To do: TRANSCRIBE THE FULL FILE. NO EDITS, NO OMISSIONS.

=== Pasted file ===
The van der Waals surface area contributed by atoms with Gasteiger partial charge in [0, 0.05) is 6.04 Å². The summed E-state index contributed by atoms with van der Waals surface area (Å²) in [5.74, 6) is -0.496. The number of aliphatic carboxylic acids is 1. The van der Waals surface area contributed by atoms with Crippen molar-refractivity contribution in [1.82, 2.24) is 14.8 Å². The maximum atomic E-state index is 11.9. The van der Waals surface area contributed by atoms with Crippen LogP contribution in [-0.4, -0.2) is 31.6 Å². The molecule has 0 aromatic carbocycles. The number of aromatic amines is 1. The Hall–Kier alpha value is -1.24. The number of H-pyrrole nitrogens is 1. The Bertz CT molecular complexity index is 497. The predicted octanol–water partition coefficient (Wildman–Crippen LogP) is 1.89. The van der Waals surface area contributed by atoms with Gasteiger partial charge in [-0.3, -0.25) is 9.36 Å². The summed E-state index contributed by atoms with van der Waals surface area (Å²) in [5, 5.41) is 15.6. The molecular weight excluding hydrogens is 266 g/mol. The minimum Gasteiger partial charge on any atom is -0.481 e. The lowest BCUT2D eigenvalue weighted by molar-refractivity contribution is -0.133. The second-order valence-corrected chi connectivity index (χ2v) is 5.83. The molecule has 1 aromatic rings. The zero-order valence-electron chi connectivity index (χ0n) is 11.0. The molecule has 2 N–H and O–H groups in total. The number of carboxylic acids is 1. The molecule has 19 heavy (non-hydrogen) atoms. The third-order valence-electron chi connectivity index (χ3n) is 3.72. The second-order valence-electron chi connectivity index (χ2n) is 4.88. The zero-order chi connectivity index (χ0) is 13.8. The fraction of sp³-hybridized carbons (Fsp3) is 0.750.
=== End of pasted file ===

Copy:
The van der Waals surface area contributed by atoms with Gasteiger partial charge in [0, 0.05) is 6.04 Å². The summed E-state index contributed by atoms with van der Waals surface area (Å²) in [5.74, 6) is -0.496. The number of aliphatic carboxylic acids is 1. The van der Waals surface area contributed by atoms with Crippen molar-refractivity contribution in [1.82, 2.24) is 14.8 Å². The maximum atomic E-state index is 11.9. The van der Waals surface area contributed by atoms with Crippen LogP contribution in [-0.4, -0.2) is 31.6 Å². The molecule has 0 aromatic carbocycles. The number of aromatic amines is 1. The Hall–Kier alpha value is -1.24. The number of H-pyrrole nitrogens is 1. The Bertz CT molecular complexity index is 497. The predicted octanol–water partition coefficient (Wildman–Crippen LogP) is 1.89. The van der Waals surface area contributed by atoms with Gasteiger partial charge in [-0.3, -0.25) is 9.36 Å². The summed E-state index contributed by atoms with van der Waals surface area (Å²) in [5, 5.41) is 15.6. The molecular weight excluding hydrogens is 266 g/mol. The minimum Gasteiger partial charge on any atom is -0.481 e. The lowest BCUT2D eigenvalue weighted by molar-refractivity contribution is -0.133. The second-order valence-corrected chi connectivity index (χ2v) is 5.83. The molecule has 1 aromatic rings. The zero-order valence-electron chi connectivity index (χ0n) is 11.0. The molecule has 2 N–H and O–H groups in total. The number of carboxylic acids is 1. The molecule has 19 heavy (non-hydrogen) atoms. The third-order valence-electron chi connectivity index (χ3n) is 3.72. The second-order valence-electron chi connectivity index (χ2n) is 4.88. The zero-order chi connectivity index (χ0) is 13.8. The fraction of sp³-hybridized carbons (Fsp3) is 0.750.